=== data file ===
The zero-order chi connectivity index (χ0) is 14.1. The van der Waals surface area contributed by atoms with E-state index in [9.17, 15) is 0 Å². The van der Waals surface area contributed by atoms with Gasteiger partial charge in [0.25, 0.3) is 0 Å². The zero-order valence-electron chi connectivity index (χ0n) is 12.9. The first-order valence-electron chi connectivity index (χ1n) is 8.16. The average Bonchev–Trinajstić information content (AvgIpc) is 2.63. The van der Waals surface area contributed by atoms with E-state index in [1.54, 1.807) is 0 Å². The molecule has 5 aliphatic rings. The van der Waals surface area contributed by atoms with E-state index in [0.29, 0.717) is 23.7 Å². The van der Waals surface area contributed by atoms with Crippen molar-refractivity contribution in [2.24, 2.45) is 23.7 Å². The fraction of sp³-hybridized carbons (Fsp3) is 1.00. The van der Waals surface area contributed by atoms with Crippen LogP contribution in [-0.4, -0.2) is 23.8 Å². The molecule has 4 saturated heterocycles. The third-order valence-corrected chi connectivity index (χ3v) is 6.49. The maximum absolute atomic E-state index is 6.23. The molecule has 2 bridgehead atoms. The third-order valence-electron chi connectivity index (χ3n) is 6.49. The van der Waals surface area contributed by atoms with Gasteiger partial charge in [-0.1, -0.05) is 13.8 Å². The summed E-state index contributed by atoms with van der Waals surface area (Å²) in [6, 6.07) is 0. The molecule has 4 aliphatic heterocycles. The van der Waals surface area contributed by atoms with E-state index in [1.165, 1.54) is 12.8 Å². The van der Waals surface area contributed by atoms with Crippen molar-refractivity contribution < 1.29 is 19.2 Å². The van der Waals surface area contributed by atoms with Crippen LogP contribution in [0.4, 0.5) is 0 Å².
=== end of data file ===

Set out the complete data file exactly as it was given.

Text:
The zero-order chi connectivity index (χ0) is 14.1. The van der Waals surface area contributed by atoms with E-state index in [9.17, 15) is 0 Å². The van der Waals surface area contributed by atoms with Gasteiger partial charge in [0.25, 0.3) is 0 Å². The zero-order valence-electron chi connectivity index (χ0n) is 12.9. The first-order valence-electron chi connectivity index (χ1n) is 8.16. The average Bonchev–Trinajstić information content (AvgIpc) is 2.63. The van der Waals surface area contributed by atoms with E-state index in [1.54, 1.807) is 0 Å². The molecule has 5 aliphatic rings. The van der Waals surface area contributed by atoms with E-state index in [0.29, 0.717) is 23.7 Å². The van der Waals surface area contributed by atoms with Crippen molar-refractivity contribution in [2.24, 2.45) is 23.7 Å². The fraction of sp³-hybridized carbons (Fsp3) is 1.00. The van der Waals surface area contributed by atoms with Crippen LogP contribution in [-0.4, -0.2) is 23.8 Å². The molecule has 4 saturated heterocycles. The third-order valence-corrected chi connectivity index (χ3v) is 6.49. The maximum absolute atomic E-state index is 6.23. The molecule has 2 bridgehead atoms. The third-order valence-electron chi connectivity index (χ3n) is 6.49. The van der Waals surface area contributed by atoms with Gasteiger partial charge in [-0.1, -0.05) is 13.8 Å². The summed E-state index contributed by atoms with van der Waals surface area (Å²) in [6, 6.07) is 0. The molecule has 4 aliphatic heterocycles. The van der Waals surface area contributed by atoms with E-state index in [1.165, 1.54) is 12.8 Å². The van der Waals surface area contributed by atoms with Crippen molar-refractivity contribution < 1.29 is 19.2 Å². The van der Waals surface area contributed by atoms with Crippen LogP contribution in [0.4, 0.5) is 0 Å².